JUST SAY “NO” FROM THE BEGINNING

Yesterday I had a conversation with a friend that prompted me to type this article.  I think this is a very important subject, but the world doesn’t seem to be getting the message.

My friend told me the story of a person she knew who had become addicted to the prescription drug oxycontin, which he was given after an injury.  He became so dependent on the drug that he couldn’t function without it.  Desperate to get more of the drug than his prescription amount, he robbed a pharmacy using a gun and consequently ended up in prison. He is a decent person who was out of control and desperate from use of this drug.  How many times have you heard this kind of story? I know I have…many times.

What he should have done was to ask for help, not rob the pharmacy…okay, that’s obvious.  But for anyone who has ever experienced dependence from a strong drug like oxycontin, you know how the drug takes over your body, your mind and your ability to function.  Drugs make you crazy, distort decision making and turn a person into someone they are not.  Of course, street drugs destroy the body in the long run.

I personally know the sick feeling…even feeling like I was dying from withdrawal of a prescription drug I was given.  These prescription narcotic-like drugs (meaning any drug that causes dependence) sneak up on you.  You take them as prescribed and, voila, you’re addicted (I’m told the correct word is dependent…what’s the difference?) I sincerely wish doctors would be more diligent about prescribing these in the first place but more importantly, monitoring their use. Endlessly renewing prescriptions cause people to become…dependent. The drug I was prescribed, ativan, is widely used and has a wonderful calming effect as an antianxiety agent.  But taking the drug as prescribed…which was way more than I needed (I had no idea), and taking it for four months, I was hooked and sick from it. The issue of having to deal with coming off of the drug severely affected my life, my job and raising my children.  It took me six months to get off of it, and I did it myself.  It happens to all of us at some point in our lives that we need help. Experiencing this effect from a dependence causing drug has given me understanding as to how difficult it is to function once these drugs take over our bodies.  Okay enough of my story.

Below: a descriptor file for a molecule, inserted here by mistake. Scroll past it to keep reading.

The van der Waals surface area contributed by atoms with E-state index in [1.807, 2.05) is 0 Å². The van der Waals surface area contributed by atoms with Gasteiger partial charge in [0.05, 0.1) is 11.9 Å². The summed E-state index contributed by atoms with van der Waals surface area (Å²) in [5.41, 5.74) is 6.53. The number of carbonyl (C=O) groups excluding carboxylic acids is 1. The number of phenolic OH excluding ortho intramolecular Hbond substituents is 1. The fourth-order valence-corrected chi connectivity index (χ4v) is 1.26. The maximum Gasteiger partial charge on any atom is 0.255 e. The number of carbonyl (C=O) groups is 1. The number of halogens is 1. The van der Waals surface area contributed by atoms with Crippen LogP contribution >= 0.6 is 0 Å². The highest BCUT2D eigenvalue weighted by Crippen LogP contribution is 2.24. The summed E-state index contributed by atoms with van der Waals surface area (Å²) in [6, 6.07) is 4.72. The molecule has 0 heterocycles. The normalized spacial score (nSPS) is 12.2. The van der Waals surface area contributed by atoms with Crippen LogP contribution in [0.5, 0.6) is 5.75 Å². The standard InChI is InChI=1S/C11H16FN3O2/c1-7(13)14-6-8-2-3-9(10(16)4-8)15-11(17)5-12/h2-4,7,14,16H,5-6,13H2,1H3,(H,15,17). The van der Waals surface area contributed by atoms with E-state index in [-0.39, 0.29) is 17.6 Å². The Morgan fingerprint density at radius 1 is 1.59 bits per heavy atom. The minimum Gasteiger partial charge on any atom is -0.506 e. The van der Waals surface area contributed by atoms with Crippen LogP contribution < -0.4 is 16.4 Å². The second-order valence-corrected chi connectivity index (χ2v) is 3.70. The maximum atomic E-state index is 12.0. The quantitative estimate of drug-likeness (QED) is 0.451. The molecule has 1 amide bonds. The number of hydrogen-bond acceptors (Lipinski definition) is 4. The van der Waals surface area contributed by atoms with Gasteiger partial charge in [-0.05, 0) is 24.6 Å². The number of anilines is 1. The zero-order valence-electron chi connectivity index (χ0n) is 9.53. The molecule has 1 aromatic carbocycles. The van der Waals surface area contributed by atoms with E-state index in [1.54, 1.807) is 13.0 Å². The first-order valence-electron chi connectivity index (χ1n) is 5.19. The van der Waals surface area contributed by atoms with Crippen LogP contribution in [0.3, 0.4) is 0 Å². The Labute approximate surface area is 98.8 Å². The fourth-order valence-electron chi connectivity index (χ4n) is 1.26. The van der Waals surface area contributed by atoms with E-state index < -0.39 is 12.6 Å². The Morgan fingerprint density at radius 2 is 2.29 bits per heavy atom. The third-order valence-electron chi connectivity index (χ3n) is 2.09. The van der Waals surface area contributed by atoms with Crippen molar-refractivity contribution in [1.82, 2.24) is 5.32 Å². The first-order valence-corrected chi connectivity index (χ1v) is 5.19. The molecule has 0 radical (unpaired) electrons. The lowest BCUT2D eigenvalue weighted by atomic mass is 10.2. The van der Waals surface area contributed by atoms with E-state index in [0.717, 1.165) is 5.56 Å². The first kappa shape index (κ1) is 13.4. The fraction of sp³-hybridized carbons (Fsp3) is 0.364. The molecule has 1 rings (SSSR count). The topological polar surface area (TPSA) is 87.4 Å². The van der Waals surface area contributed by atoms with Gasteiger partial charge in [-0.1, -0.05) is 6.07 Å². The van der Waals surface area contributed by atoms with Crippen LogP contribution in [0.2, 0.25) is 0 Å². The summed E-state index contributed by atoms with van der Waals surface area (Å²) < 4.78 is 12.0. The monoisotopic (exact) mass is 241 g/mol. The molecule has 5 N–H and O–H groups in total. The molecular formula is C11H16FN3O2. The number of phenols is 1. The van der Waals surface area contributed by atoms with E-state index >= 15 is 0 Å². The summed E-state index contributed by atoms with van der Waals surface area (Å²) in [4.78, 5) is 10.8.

Then my friend and I contemplated all the destruction that drug and alcohol use does in this world.  Of course I’m talking about excessive use, unmonitored use, and street use. 

How many people are likely in jail, no matter what crime they were convicted of, where the underlying issue is some kind of drug or alcohol use?

How many people die from drug or alcohol related accidents or overdose?

How many teens and young adults die or are severely disabled because of their experimentation with drugs or alcohol?

How much money is wasted on acquisition of drugs and alcohol?

How many lives are destroyed from drug or alcohol use…including family members?

How many people spend their lives in a fog of just surviving because of drug and alcohol use?

But the biggest questions to ask…

Why do we need them in the first place?

Why do we need that kind of high?

Why do we need to have an artificial high in the first place?

Why do people choose to destroy their bodies from drug and alcohol use?

If drugs and alcohol are so wonderful, why are there centers to treat their destructive use and help people get off of them?

Why are drugs or alcohol more important that what we can do naturally to enjoy life?  What’s wrong with the high we can get from life, love, going after dreams, people, and all the wonderful things there are to enjoy that are free?

(And if your drug is a prescription, please monitor its use yourself, because in the long run you are the one suffering the effect.)

Yesterday I had an ah-ha moment in realizing just how prevalent the use of drugs and alcohol is and how much it destroys lives. 

You don’t need this so just say no from the beginning.

Enjoying life naturally is a whole lot better than any drug. This you do for yourself and for the people you love.  I hope this helps just one person (at least) to rethink using drugs or alcohol at all much less excessively or illegally.

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